1.3 miles beyond the Wilderness boundary, the old Upper Rucker Canyon Trail connects in (31.79065, -109.28002) and climbs from here to the Red Rock Canyon Trail on the ridge high above. The trail is not visible at this junction, there are no signs or markers, and the lower end is only marked with occasional cairns as it passes through an area of extensive deadfall before entering a side canyon, but it becomes surprisingly visible as it climbs higher, considering the very low amount of use it gets.
Almost immediately beyond, the trail enters a section of new tread, cut into the sidehill on the left side of the canyon for a short distance before dropping and crossing the creek to the right, then crossing again to the left almost immediately after. It turns right on the other side of the creek and ramps up, contouring around a small ridge and skirting around an extensive section of flood damage before dropping back down to the creek through the rock rubble and crossing again.
Nearly three quarters of a mile remain along the canyon bottom, but the trail does occasionally climb higher up the bank before dropping back down again. Creek crossings can be faint through here, but they are usually marked with a cairn to indicate the direction of the route after crossing.
The Rucker Gates Route heads north immediately at the very first switchback of the Rucker Trail. (31.79545, -109.26527) When the trail swings hard to the right and begins its steep ascent to the ridge above, the rough route to the spectacular Rucker Gates and their grottoes drops down through a gap in the rocks lining the edge of the trail in the direction of several rock cairns below.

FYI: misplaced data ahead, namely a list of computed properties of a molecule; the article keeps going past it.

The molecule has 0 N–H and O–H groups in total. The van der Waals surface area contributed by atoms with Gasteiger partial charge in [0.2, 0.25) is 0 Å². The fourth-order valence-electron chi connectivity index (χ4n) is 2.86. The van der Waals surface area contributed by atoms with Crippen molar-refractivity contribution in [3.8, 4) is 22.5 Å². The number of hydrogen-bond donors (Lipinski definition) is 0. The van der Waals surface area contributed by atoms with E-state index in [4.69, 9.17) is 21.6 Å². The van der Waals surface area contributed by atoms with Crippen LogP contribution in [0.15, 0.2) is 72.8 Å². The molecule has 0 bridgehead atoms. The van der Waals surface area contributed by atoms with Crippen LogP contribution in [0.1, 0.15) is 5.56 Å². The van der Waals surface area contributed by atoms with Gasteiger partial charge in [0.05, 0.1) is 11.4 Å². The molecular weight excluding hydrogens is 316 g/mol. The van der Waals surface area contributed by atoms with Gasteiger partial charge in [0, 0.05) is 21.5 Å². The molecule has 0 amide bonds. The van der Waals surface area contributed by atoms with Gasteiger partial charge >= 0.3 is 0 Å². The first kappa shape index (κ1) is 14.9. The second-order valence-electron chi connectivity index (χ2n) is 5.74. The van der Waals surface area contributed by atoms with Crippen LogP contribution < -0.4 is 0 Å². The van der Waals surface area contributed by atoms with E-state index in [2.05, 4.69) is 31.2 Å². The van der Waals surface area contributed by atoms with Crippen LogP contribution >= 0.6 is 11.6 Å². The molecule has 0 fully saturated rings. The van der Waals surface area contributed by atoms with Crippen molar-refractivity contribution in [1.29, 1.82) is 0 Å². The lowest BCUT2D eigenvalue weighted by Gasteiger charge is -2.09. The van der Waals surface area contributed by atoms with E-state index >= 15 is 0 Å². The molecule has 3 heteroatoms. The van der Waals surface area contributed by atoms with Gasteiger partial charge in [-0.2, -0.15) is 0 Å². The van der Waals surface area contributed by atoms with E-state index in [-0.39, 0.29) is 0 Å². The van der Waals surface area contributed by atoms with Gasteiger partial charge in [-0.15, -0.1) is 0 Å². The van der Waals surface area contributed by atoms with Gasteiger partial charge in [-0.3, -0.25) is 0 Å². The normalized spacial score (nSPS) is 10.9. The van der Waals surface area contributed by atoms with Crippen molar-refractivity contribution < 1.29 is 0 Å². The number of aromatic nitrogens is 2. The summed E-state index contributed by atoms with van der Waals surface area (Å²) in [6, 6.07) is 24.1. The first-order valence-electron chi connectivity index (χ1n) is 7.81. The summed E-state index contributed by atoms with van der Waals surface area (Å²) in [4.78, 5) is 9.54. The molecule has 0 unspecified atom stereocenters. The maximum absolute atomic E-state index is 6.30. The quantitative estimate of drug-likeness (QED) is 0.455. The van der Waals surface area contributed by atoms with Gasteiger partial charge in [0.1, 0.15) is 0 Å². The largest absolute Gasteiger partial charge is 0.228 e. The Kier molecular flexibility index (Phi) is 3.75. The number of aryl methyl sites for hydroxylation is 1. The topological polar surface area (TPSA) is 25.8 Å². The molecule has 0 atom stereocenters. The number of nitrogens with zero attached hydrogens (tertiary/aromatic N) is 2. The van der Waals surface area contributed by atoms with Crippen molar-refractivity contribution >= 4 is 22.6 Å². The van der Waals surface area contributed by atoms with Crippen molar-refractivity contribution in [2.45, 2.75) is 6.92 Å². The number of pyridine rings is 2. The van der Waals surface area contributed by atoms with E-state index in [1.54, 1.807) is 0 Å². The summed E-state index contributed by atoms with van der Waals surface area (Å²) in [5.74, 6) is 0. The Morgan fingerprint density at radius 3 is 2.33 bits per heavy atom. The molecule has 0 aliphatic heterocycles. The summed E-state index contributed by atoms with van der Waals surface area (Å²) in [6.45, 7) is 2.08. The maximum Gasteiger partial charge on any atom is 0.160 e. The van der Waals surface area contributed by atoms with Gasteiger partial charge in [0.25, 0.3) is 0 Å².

The trail immediately begins to climb, switchbacking to the right, and then back to the left. Over 40 switchbacks occur before reaching the ridgetop, but the trail is quite well graded and very easy to follow through here. After 0.44 mi, the trail reaches an intermediate high point and there is a good viewpoint just off the trail to look down into Rucker Canyon, including a good view of the Rucker Canyon Gates. (31.79537, -109.26354)
Curving around the ridge to the southeast, the trail descends slightly as it passes some interesting small rock shelters just above the trail to the right, then it crosses a drainage and resumes its generally northeastern direction, climbing again towards the next set of switchbacks. The remaining 0.68 miles is very straightforward, just ascending constantly through seemingly endless switchbacks.
The trail emerges onto the ridge at a signed junction with the northern terminus of the Red Rock Canyon Trail. (31.79611, -109.25741) The Rucker Trail turns left here, while the Red Rock Canyon Trail to the right will take you to Sage Peak and beyond. A loop can be done back into Rucker Canyon via the Upper Rucker Canyon Trail which starts on the other side of Sage Peak.
Heading north-northeast out of the junction, the trail almost immediately passes beneath a very distinctive rock overhang that almost resembles cliff dwellings of some sort, but is entirely natural. Passing this, it is possible to walk off the trail to the right to a small clearing (31.79648, -109.25714), and going beyond provides a fairly climbable route to the top of the rock outcrop. Both make excellent lunch spots with views into both Rucker and Price Canyons. Sentinel Peak and Jones Ridge dominate the view to the east.
Continuing along the trail, which grows more brushy and faint from here, it follows the spine of the ridge, passing to the east of the next high point after 0.15 mile, then after another nearly ¼ mile you will come to the remains of an old Wilderness Boundary sign—a remnant of the 1964 boundary from before the Chiricahua Wilderness was expanded in 1984. (31.80098, -109.25566)
After another 1000 feet, the trail starts to curve a bit more to the northeast (31.80361, -109.25555) and descends slightly towards the first switchback 280 feet later. (31.80416, -109.25495) Three more switchbacks occur over the next 400 feet, and from the last (31.80379, -109.25487) it's a straight shot northeast to the canyon bottom and the unsigned junction with the Price Canyon Trail. (31.80458, -109.25383)
Last updated September 29, 2019.